On November 5, 1855, Frederick Krosch (1799-1876) filed his declaration of intent to become a U.S. Citizen.
On November 5, 1855, Frederick Krosch (1799-1876) filed his declaration of intent to become a U.S. Citizen.

Eventually, William, Augustus and Gustave Krosch moved west and settled around Blue Earth, Minnesota. After Frederick Krosch died in 1877, his wife Christiana moved to Minnesota, where she died in 1881. Reinhold and Karl stayed on their farms near Lake Beulah in Walworth County, Wisconsin.

FAMILY LINE: John Frederick Krosch >> Henrietta (Krosch) Treutel >> Walter Treutel >> Ruby V. (Treutel) Hanneman >> Donn, David and Lavonne Hanneman.

Frederick Krosch Water Bottle Dates to the Mid-1800s

Like most hard-working farmers of his day, Frederick Krosch spent a lot of time toiling in the fields. First in Germany and then on an 80-acre farm north of the village of Mukwonago in Waukesha County, Wisconsin.

It’s amazing to realize that the water bottle he carried with him into the fields has survived to this day, more than 130 years after his death. The glass bottle, embossed with lettering that reads “Dr. Cummins Vegetine,” has been in the possession of Bonnie (Treutel) Young, the elder Krosch’s great-great granddaughter.

Bonnie has had the bottle on display at her home, but only recently removed a handwritten note that had been placed inside in 1944.The note reads: “This is the bottle in which our grandfather Krosch, ‘mother’s father,’ used to take drinking water to the fields with him. It’s perhaps near 100 years old.”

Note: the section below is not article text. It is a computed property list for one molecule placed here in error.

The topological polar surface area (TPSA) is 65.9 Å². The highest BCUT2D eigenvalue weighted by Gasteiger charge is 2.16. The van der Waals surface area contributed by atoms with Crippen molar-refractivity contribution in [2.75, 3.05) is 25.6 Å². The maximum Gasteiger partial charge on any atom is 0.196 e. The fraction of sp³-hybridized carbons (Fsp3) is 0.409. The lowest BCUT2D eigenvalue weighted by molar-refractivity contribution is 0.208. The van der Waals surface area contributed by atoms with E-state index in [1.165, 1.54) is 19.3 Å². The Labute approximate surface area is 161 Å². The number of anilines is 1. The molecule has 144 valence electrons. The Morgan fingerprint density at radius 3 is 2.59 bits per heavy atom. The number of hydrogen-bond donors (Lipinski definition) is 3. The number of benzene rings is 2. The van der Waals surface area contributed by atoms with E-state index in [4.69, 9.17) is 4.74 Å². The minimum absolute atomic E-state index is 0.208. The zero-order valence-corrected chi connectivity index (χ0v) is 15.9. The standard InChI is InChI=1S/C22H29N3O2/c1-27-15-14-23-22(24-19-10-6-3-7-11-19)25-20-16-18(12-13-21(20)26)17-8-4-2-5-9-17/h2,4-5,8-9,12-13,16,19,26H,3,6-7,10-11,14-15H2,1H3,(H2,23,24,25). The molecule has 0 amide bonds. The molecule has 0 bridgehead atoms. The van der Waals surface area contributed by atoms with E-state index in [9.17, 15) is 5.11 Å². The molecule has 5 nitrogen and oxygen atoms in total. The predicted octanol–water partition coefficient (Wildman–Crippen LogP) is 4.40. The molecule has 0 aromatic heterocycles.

The note was written by Emma (Treutel) Carlin (1877-1962), Frederick Krosch’s granddaughter, who no doubt inherited it from her mother, Henrietta (Krosch) Treutel (1839-1908).

As documented in a previous article,the Krosch family came to America inJuly 1854 and settled into farming in Waukesha County. Frederick Krosch farmed 80 acres of land that is now home to a bank and a Culver’s restaurant. The Krosch farm was adjacent to land owned by Judge Martin Field, for whom Field Park in Mukwonago is named. Krosch’s farmland was valued at $1,500,according to the 1870 U.S. Census.

Krosch continued his farming as his daughter Henrietta marriedblacksmith Philipp Treutel and started her own family. The elder Krosch died Aug. 7, 1876. He is buried at Oak Knoll Cemetery in Mukwonago.Krosch Water Bottle Note

As for the original contents of that bottle, Vegetine was sold for years as a “blood purifier.” It laid claim to curing and preventing maladies from pimples to cancer and neuralgia to “female weakness,” gout and sciatica. Vegetine was made from bark, roots and herbs.

Given Vegetine’s wild curative claims, perhaps Frederick Krosch figured out he was better off sticking to water.

FAMILY LINE: John Frederick Krosch (1799-1876) >> Henrietta (Krosch) Treutel >> Walter Treutel >> Ruby V. (Treutel) Hanneman >> Donn, David and Lavonne Hanneman.

Cemetery Neglect: Sad Resting Place for Little Ida Krosch

William and Crystal Krosch faced unthinkable tragedy during their first years in Wisconsin. The joy at the birth of their daughter Ida Clara Krosch in February 1858 turned to dread and sadness just a few years later. Sick with diphtheria, little Ida died two days after Christmas 1861 at the family home in the town of Eagle in Waukesha County, Wisconsin.

Ida Krosch was laid to rest at Oak Grove Cemetery about a mile south of the village of Eagle. A 2-acre parcel carved out of the Kettle Moraine Forest, the cemetery was a scenic, peaceful place that no doubt brought some comfort to the family during visits to the little girl’s resting place. What shock they would feel if they witnessed what would become of the little country cemetery long after the family had moved to Minnesota.